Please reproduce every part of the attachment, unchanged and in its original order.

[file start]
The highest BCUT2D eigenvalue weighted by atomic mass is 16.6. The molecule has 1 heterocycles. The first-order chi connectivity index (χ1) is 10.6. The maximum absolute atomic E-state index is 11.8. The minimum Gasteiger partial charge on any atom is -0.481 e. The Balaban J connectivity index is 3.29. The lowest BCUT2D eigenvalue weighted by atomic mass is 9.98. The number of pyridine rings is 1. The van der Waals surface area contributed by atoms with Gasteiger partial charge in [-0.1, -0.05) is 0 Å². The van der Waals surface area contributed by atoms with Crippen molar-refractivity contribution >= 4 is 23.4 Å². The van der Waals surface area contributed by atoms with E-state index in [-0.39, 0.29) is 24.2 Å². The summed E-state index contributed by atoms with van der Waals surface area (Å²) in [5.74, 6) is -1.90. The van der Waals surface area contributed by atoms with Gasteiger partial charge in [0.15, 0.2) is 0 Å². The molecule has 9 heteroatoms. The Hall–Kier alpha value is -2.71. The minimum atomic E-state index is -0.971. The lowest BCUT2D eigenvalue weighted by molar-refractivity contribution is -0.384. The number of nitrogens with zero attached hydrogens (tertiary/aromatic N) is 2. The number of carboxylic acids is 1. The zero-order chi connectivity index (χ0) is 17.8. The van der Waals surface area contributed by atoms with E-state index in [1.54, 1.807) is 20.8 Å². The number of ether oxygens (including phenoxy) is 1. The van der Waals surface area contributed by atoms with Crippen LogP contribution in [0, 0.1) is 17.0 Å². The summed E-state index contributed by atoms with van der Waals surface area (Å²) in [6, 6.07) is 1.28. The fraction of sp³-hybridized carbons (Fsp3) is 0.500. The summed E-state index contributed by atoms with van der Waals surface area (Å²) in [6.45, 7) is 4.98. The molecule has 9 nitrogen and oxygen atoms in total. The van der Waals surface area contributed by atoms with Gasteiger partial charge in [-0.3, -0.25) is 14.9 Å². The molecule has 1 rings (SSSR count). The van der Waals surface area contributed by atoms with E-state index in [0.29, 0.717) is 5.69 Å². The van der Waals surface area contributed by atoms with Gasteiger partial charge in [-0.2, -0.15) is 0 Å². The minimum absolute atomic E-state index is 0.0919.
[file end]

The highest BCUT2D eigenvalue weighted by atomic mass is 16.6. The molecule has 1 heterocycles. The first-order chi connectivity index (χ1) is 10.6. The maximum absolute atomic E-state index is 11.8. The minimum Gasteiger partial charge on any atom is -0.481 e. The Balaban J connectivity index is 3.29. The lowest BCUT2D eigenvalue weighted by atomic mass is 9.98. The number of pyridine rings is 1. The van der Waals surface area contributed by atoms with Gasteiger partial charge in [-0.1, -0.05) is 0 Å². The van der Waals surface area contributed by atoms with Crippen molar-refractivity contribution >= 4 is 23.4 Å². The van der Waals surface area contributed by atoms with E-state index in [-0.39, 0.29) is 24.2 Å². The summed E-state index contributed by atoms with van der Waals surface area (Å²) in [5.74, 6) is -1.90. The van der Waals surface area contributed by atoms with Gasteiger partial charge in [0.15, 0.2) is 0 Å². The molecule has 9 heteroatoms. The Hall–Kier alpha value is -2.71. The minimum atomic E-state index is -0.971. The lowest BCUT2D eigenvalue weighted by molar-refractivity contribution is -0.384. The number of nitrogens with zero attached hydrogens (tertiary/aromatic N) is 2. The number of carboxylic acids is 1. The zero-order chi connectivity index (χ0) is 17.8. The van der Waals surface area contributed by atoms with E-state index in [1.54, 1.807) is 20.8 Å². The number of ether oxygens (including phenoxy) is 1. The van der Waals surface area contributed by atoms with Crippen LogP contribution in [0, 0.1) is 17.0 Å². The summed E-state index contributed by atoms with van der Waals surface area (Å²) in [6, 6.07) is 1.28. The fraction of sp³-hybridized carbons (Fsp3) is 0.500. The summed E-state index contributed by atoms with van der Waals surface area (Å²) in [6.45, 7) is 4.98. The molecule has 9 nitrogen and oxygen atoms in total. The van der Waals surface area contributed by atoms with Gasteiger partial charge in [-0.3, -0.25) is 14.9 Å². The molecule has 1 rings (SSSR count). The van der Waals surface area contributed by atoms with E-state index in [0.29, 0.717) is 5.69 Å². The van der Waals surface area contributed by atoms with Gasteiger partial charge in [-0.2, -0.15) is 0 Å². The minimum absolute atomic E-state index is 0.0919.